Tuesday, November 14, 2006
the Plunk and the Thunk
It's night in Ukuleletown. In case you haven't guessed it's always night in Ukuleletown. I'm sitting at the luxurious horseshoe-shaped bar at the B-Side Lounge having my second Gimlet. Spunky is propped up in front of me against the egg-tray. Spunky don't drink.
Two stools away is a poor sod who has obviously been drinking his blues away all day. He's got a drink in front of him, a cigarette in the ashtray and he is leaning heavily on one hand, falling asleep. Every time he nods off into dreamland, his face slips off the prop of his hand and his head thunks against the wood of the bar.
He does this three or four times. Each time he does Spunky falls over and I have to right him. The sound of the guy's head hitting the bar is...almost musical, and I ask the bartender what the bar top is made of. He sets down the glass he's polishin' and says, "I wouldn't know somethin' like that ordinarily, but we had to replace a corner piece and the carpenter said it was an oak bar with a mahogany top."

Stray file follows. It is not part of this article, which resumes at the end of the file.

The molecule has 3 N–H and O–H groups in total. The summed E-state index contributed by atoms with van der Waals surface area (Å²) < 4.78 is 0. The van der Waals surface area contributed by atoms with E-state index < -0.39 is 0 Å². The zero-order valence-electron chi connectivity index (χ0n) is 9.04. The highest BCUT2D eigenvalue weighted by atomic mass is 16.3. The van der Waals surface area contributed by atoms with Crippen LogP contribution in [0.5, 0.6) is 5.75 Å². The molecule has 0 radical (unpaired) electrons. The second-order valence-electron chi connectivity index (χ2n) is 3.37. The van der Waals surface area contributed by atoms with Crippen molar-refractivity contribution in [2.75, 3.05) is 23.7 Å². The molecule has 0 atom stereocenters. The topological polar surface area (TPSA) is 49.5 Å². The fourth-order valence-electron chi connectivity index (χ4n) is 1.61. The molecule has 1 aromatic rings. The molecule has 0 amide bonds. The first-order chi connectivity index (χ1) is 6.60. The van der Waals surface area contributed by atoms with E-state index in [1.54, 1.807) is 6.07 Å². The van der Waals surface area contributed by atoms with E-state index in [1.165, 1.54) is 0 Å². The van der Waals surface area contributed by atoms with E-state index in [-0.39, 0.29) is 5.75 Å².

Ah. I love the sound of mahogany. All my favorite ukuleles are mahogany. Some of my neighbors in Ukuleletown, however, prefer the plunk and bark of Koa. I know there are many other woods used in making ukuleles, but the two main ones are mahogany and koa. To my ear the koa has a loud plunk with a shorter sustain. While the mahogany has a satisfying thunk with a bit more, warmer sustain.
Kinda like my sleepy friend down the bar.
the top image is mahogany, the bottom, koa